Human rights and HIV activist brings landmark case to Zimbabwe’s Supreme Court

In Zimbabwe, a human rights activist denied access to antiretroviral treatment while in detention in 2011 has filed a test case to assert the rights of prisoners living with HIV.

In Zimbabwe, a human rights activist denied access to antiretroviral treatment while in detention in 2011 has filed a test case to assert the rights of prisoners living with HIV.

On 22 May, president Robert Mugabe signed Zimbabwe’s new constitution into law to replace the 33-year-old charter crafted in the dying days of British colonial rule. The following day Zimbabwe Lawyers for Human Rights filed an application on behalf of prominent rights activist Douglas Muzanenhamo.

The landmark legal application challenging the ill treatment of people living with HIV in detention by police and prison officials in Zimbabwe is the first case under the new constitutional dispensation.

Denied access to treatment

Tawanda Zhuwarara of Zimbabwe Lawyers for Human Rights is representing Muzanenhamo, who was arrested in February 2011. He was charged with committing treason together with 44 other social justice, trade union and human rights activists, including University of Zimbabwe lecturer and International Socialist Organisation-Zimbabwe Chapter leader Munyaradzi Gwisai.

The state claimed they were plotting to topple the government using the same means employed in Egypt to oust Hosni Mubarak’s regime. While in detention, Muzanenhamo, who has lived with HIV for the past 18 years, was denied access to his life prolonging ARV drugs in contravention of section 12 (1) of the constitution.

Stung by the harsh treatment, Muzanenhamo filed a constitutional application at the Supreme Court challenging the ill treatment of people living with HIV in detention by police and prison officials in Zimbabwe.

Constitutional rights

In taking up the case, Zhuwarara said: “The landmark case questions the constitutionality of certain practices and treatment of people living with HIV in detention by police and prison officials. We are seeking an order compelling police and prison officials to respect the rights to access medication of detainees living positively with HIV.

“Every individual who is HIV positive, and gets incarcerated in their facilities, and who has notified them about his/her condition must also be given an opportunity to access antiretroviral drugs as prescribed by medical practitioners.”

Muzanenhamo argues the meeting – in which he was arrested – had nothing to do with toppling the government as he was attending a meeting to commemorate the death of an HIV/AIDS activist Navigator Mungoni. The entire treason case later spectacularly collapsed.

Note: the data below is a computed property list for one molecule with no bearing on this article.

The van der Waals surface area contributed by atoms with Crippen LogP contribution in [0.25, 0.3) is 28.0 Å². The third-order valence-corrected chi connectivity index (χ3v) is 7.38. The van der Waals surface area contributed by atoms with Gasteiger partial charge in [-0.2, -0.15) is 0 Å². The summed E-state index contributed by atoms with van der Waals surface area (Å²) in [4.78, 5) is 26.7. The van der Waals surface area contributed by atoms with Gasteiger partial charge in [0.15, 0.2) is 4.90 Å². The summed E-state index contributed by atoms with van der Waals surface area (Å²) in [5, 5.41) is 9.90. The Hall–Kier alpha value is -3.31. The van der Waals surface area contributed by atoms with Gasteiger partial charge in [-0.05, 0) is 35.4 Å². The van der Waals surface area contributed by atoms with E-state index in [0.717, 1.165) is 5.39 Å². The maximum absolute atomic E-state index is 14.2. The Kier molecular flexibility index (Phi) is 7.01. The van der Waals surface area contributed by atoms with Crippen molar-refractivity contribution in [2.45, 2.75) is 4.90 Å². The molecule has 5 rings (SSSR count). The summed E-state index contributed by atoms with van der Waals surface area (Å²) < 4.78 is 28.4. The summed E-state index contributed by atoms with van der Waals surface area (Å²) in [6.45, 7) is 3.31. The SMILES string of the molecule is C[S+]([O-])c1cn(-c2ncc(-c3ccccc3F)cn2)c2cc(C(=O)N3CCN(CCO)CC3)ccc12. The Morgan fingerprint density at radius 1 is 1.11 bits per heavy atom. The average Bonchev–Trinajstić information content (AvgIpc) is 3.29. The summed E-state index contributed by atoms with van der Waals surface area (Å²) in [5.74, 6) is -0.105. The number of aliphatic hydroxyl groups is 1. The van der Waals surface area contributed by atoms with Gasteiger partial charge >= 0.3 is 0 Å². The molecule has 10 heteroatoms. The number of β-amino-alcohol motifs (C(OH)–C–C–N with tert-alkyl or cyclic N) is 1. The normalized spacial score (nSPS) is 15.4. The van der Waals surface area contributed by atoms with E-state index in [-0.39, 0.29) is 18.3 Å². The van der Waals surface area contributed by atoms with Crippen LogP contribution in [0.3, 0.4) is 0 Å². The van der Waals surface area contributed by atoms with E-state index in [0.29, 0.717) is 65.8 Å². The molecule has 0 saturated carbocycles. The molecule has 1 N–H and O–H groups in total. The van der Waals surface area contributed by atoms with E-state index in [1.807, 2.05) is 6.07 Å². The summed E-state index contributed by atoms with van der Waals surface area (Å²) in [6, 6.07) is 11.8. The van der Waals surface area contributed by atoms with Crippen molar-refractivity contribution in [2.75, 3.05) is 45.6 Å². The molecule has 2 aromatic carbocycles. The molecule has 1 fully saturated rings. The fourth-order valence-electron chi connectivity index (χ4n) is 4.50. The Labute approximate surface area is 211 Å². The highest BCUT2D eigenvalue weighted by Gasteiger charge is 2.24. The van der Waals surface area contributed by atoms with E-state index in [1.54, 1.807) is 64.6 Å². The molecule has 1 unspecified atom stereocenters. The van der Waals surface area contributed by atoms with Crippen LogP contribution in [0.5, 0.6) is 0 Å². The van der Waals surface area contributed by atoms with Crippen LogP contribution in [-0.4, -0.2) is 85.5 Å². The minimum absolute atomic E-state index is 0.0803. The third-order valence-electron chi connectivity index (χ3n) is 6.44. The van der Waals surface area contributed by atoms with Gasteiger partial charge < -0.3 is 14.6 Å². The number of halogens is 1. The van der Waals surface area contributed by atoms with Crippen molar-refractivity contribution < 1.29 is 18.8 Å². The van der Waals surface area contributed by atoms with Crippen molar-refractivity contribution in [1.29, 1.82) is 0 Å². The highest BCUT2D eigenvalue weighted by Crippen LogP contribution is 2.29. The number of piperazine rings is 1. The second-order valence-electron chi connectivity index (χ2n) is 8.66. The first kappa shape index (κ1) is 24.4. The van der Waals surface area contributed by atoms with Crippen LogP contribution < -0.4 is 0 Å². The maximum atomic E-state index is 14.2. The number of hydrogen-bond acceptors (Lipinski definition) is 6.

Fight for human rights

Zhuwarara said: “Functionaries of the Zimbabwe Prison Service also perpetuated Muzanenhamo’s suffering when they denied him access to his medication during his detention in prison. He was also denied a balanced nutritional diet commensurate with the medical regime that he was following due to his medical condition.

“Due to improper administration of ARVs, Muzanenhamo’s health condition deteriorated rapidly and his CD4 count dropped from the normal 800 to 579. The conditions of his arrest and incarceration endangered his life, the denial of ARVs to Muzanenhamo was not only cruel and inhuman but also a denial of his right to life as these drugs has ensured that he lives long. In any event suspects only lose their right to liberty while in police or prison detention and they must continue to enjoy all their other rights.”

Citizens’ right to life is enshrined in the constitution, in Article 3 of the Universal Declaration of Human Rights and in the International Covenant on Civil and Political Rights.

Zhuwarara said: “We wish to reiterate that anyone who is suspected of having committed an offence only loses his/her right to liberty while in custody and they must continue to enjoy all their other fundamental rights and freedoms.”

COMMENTS

WORDPRESS: 3
  • comment-avatar
    Clarence 5 years

    Hi Robert

    Many thanks for this wonderfully written article which brings to the spotlight the challenges that PLHIV in detention centers and correctional facilities face. I do hope that the supreme court will respond in a way that will be beneficial to PLHIV.

  • comment-avatar

    I will update you with the outcome.

  • comment-avatar
    Sipiwe 4 years

    Robert,
    Thank you for a well documented report and for being an advocate for People Living with HIV. I work in this field and am pleased each time someone makes an effort to bring HIV awareness as well as advocating for the people in any way or form. Above all people living with the virus have rights to just like anyone else.
    Bravo to you and the lawyer Zhuwarara.
    Sipiwe